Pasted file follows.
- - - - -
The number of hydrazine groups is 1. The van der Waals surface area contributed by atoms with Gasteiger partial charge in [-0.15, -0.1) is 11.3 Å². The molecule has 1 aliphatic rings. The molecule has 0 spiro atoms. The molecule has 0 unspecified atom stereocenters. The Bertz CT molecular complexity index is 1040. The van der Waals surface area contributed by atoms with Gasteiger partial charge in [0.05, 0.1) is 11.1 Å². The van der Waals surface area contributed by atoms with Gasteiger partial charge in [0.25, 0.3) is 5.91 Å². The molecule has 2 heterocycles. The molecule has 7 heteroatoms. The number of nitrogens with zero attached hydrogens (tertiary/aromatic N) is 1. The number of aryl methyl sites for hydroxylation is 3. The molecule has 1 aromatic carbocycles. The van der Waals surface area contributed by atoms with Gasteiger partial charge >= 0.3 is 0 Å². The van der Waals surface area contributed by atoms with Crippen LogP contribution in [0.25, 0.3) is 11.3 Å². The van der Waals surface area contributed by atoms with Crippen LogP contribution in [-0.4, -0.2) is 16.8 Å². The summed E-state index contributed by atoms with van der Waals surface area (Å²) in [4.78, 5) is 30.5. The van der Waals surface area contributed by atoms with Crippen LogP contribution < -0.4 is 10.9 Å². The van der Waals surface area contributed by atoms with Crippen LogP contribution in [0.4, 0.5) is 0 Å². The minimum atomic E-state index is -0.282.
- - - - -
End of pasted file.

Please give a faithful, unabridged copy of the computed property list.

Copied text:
The number of hydrazine groups is 1. The van der Waals surface area contributed by atoms with Gasteiger partial charge in [-0.15, -0.1) is 11.3 Å². The molecule has 1 aliphatic rings. The molecule has 0 spiro atoms. The molecule has 0 unspecified atom stereocenters. The Bertz CT molecular complexity index is 1040. The van der Waals surface area contributed by atoms with Gasteiger partial charge in [0.05, 0.1) is 11.1 Å². The van der Waals surface area contributed by atoms with Gasteiger partial charge in [0.25, 0.3) is 5.91 Å². The molecule has 2 heterocycles. The molecule has 7 heteroatoms. The number of nitrogens with zero attached hydrogens (tertiary/aromatic N) is 1. The number of aryl methyl sites for hydroxylation is 3. The molecule has 1 aromatic carbocycles. The van der Waals surface area contributed by atoms with Gasteiger partial charge >= 0.3 is 0 Å². The van der Waals surface area contributed by atoms with Crippen LogP contribution in [0.25, 0.3) is 11.3 Å². The van der Waals surface area contributed by atoms with Crippen LogP contribution in [-0.4, -0.2) is 16.8 Å². The summed E-state index contributed by atoms with van der Waals surface area (Å²) in [4.78, 5) is 30.5. The van der Waals surface area contributed by atoms with Crippen LogP contribution < -0.4 is 10.9 Å². The van der Waals surface area contributed by atoms with Crippen LogP contribution in [0.4, 0.5) is 0 Å². The minimum atomic E-state index is -0.282.